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Have you ever seen grown-ups talking baby-talk to little children?
It's understandable why they do it, but it can get a little weird at times. People assume babies understand the gibberish, but actually it makes no more sense to the babies than to the adults.
That's kind of the problem with businesses trying to woo Millennials, as they vie to tap the buying power of a generation that now outnumbers Baby Boomers. They represent the biggest market in America, and law firms have noticed.
But it takes more than a Facebook page to communicate effectively with Millennials. Here's a primer on customer service for millennials:
According to Forbes, Millennials speak their own language. It starts with tweets, texts, and social media posts, but it's based on a common understanding.
"If you want to reach them, you have to speak in their native tongue," Micah Solomon wrote for the magazine. "And you have to be authentic."
Basically, they want companies to "get real" -- an expression from the 1950s. In other words, Baby Boomers want the same thing as Millennials.
They want real interaction, not canned, automated responses. So when designing a website or Facebook page, provide genuine feedback -- not scripted vanilla manilla.
Millennials grew up in the internet age and were practically born with cell phones in their hands. As a result, they are used to instant access to information.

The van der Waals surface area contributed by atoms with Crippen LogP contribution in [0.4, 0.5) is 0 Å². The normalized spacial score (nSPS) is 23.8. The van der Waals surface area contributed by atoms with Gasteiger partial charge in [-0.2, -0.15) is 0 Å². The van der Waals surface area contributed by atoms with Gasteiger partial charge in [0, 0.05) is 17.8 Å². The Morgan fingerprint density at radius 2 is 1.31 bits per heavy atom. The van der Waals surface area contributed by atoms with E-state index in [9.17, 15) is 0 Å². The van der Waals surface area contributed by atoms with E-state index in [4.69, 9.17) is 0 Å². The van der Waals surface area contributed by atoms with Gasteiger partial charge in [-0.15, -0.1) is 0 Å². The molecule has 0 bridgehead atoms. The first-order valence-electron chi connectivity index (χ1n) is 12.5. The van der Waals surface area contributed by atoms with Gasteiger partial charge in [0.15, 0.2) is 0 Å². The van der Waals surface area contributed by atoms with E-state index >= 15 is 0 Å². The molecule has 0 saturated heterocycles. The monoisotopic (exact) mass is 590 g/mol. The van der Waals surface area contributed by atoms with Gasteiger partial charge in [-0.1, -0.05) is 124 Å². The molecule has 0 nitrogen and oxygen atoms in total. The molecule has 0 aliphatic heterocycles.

Studies show that "25 percent of Millennials expect to get a response within ten minutes of reaching out for customer service via social media, and more than 30 percent expect the same speed of response when posting a query via text messaging."
Often, a Millennial will look for information on a smartphone while shopping rather than talk to a live customer service representative. In the law business, receptionists and others should be aware -- especially on the phone, where law firms are notoriously slow.
"In short, if you want to keep millennials happy, you have to respond to their queries as fast as possible or they'll move on," according to Entrepreneur.
Like Baby Boomers and most people who look for legal services, Millennials base their legal hiring decisions on a lawyer's reputation. However, they may also look behind the lawyer's webpages.
According to advertising research from Barkley, most Millennials want to buy products from companies that support causes they care about. They want good representation, but they also want to to promote ideals.
So they will check the firm's "About" pages to see what they represent as well as whom they represent. Millennials may also do a quick check of review sites.
It's important to understand that Millennials can be passionate about bad representation, too. Bad reviews, like a Yelp review that turned into a $27,000 problem for one law firm, have taken down more than a few lawyers.
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